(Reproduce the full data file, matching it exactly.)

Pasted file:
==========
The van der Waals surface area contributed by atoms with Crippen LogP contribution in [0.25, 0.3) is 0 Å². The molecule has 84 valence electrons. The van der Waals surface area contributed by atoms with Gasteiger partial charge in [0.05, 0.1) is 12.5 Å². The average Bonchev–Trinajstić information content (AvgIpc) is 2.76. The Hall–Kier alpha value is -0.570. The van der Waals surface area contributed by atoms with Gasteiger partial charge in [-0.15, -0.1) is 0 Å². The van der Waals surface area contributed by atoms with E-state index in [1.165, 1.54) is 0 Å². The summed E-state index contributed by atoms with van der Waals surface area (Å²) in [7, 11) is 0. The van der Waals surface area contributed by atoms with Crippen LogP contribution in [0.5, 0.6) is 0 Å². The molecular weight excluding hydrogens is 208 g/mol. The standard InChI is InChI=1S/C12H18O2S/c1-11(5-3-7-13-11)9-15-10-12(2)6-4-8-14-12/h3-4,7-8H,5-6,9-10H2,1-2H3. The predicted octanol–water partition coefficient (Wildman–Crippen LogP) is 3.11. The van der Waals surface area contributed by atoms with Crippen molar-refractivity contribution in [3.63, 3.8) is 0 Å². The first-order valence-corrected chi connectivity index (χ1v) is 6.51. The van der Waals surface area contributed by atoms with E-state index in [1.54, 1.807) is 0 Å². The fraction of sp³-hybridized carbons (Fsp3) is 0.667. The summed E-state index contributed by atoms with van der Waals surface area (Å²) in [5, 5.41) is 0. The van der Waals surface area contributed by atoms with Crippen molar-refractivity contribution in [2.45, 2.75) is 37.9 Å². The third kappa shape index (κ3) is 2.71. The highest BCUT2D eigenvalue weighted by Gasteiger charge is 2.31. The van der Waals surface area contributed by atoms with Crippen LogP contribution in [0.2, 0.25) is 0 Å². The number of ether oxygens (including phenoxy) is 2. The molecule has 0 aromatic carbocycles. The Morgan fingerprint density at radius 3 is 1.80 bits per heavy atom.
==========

The van der Waals surface area contributed by atoms with Crippen LogP contribution in [0.25, 0.3) is 0 Å². The molecule has 84 valence electrons. The van der Waals surface area contributed by atoms with Gasteiger partial charge in [0.05, 0.1) is 12.5 Å². The average Bonchev–Trinajstić information content (AvgIpc) is 2.76. The Hall–Kier alpha value is -0.570. The van der Waals surface area contributed by atoms with Gasteiger partial charge in [-0.15, -0.1) is 0 Å². The van der Waals surface area contributed by atoms with E-state index in [1.165, 1.54) is 0 Å². The summed E-state index contributed by atoms with van der Waals surface area (Å²) in [7, 11) is 0. The van der Waals surface area contributed by atoms with Crippen LogP contribution in [0.5, 0.6) is 0 Å². The molecular weight excluding hydrogens is 208 g/mol. The standard InChI is InChI=1S/C12H18O2S/c1-11(5-3-7-13-11)9-15-10-12(2)6-4-8-14-12/h3-4,7-8H,5-6,9-10H2,1-2H3. The predicted octanol–water partition coefficient (Wildman–Crippen LogP) is 3.11. The van der Waals surface area contributed by atoms with Crippen molar-refractivity contribution in [3.63, 3.8) is 0 Å². The first-order valence-corrected chi connectivity index (χ1v) is 6.51. The van der Waals surface area contributed by atoms with E-state index in [1.54, 1.807) is 0 Å². The fraction of sp³-hybridized carbons (Fsp3) is 0.667. The summed E-state index contributed by atoms with van der Waals surface area (Å²) in [5, 5.41) is 0. The van der Waals surface area contributed by atoms with Crippen molar-refractivity contribution in [2.45, 2.75) is 37.9 Å². The third kappa shape index (κ3) is 2.71. The highest BCUT2D eigenvalue weighted by Gasteiger charge is 2.31. The van der Waals surface area contributed by atoms with Crippen LogP contribution in [0.2, 0.25) is 0 Å². The number of ether oxygens (including phenoxy) is 2. The molecule has 0 aromatic carbocycles. The Morgan fingerprint density at radius 3 is 1.80 bits per heavy atom.